Among Georgia Republican primary voters surveyed in April 2018, 45% said they wanted to see stricter laws covering the sale of firearms, while 46% wanted them kept the same. Support for stricter laws drew support from 90% of Democratic primary voters polled separately.
Kim Bailey, a nurse from Milledgeville, is straddling that divide. She is OK with expanded background checks, but she feels tighter restrictions on the types of weapons people can own won’t solve the problem.
“It’s way deeper than what any lawmaker can do, and more laws aren’t going to stop the violence. We need to be more vigilant and preventive on our end,” she said. “And we need better parenting.”
Bailey, who describes herself as conservative, said her view is influenced by a hard lesson she learned on a recent road trip to Atlanta. Vandals smashed into her car and stole a handgun tucked into her purse.
“If people want guns, they’re going to get them somehow and some way,” she said. “It’s a deeper issue that lawmakers aren’t going to be able to solve on their own.”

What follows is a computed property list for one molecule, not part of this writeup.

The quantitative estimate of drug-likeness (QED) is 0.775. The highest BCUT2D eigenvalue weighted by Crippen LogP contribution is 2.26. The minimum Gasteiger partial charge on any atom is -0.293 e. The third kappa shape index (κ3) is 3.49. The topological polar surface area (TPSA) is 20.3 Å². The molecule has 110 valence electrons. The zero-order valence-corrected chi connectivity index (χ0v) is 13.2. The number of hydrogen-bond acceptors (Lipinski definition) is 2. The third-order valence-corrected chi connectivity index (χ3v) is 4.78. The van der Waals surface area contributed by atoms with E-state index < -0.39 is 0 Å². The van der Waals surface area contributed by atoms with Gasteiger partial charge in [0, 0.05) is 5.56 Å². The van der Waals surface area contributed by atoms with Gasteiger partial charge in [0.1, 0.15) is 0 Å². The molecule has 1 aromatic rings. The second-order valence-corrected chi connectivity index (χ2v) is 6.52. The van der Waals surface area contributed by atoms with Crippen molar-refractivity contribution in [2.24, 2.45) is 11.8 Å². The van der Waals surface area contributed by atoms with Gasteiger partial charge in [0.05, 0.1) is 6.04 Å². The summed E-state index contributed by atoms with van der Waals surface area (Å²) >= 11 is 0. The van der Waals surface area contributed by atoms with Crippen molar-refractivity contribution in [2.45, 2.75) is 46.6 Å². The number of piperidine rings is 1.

Shirley Rose had the opposite reaction. The Acworth retiree described herself as a political independent, but she’s increasingly drawn to Democratic candidates in part because of their support for bans on assault-style weapons.
“They should take these AK-47s off the markets immediately,” she said. “Why aren’t they? Are these people crazy? We don’t need to make it a war zone over here just to protect people’s freedom to buy guns.”
For Keith McGowan, a Statesboro attorney, the gun control debate is close to home. He owns several firearms and grew up in a hunting culture. But he understands the pressure lawmakers face to act to curb gun violence.
“I don’t know the answer. If I did, I’d be the king of the world and I’d fix the problem,” McGowan said. “It’s heartbreaking what’s going on. I’m definitely in the do-something camp, but I’m not sure what that something is.”
Support real journalism. Support local journalism. Subscribe to The Atlanta Journal-Constitution today. See offers.
Your subscription to the Atlanta Journal-Constitution funds in-depth reporting and investigations that keep you informed. Thank you for supporting real journalism.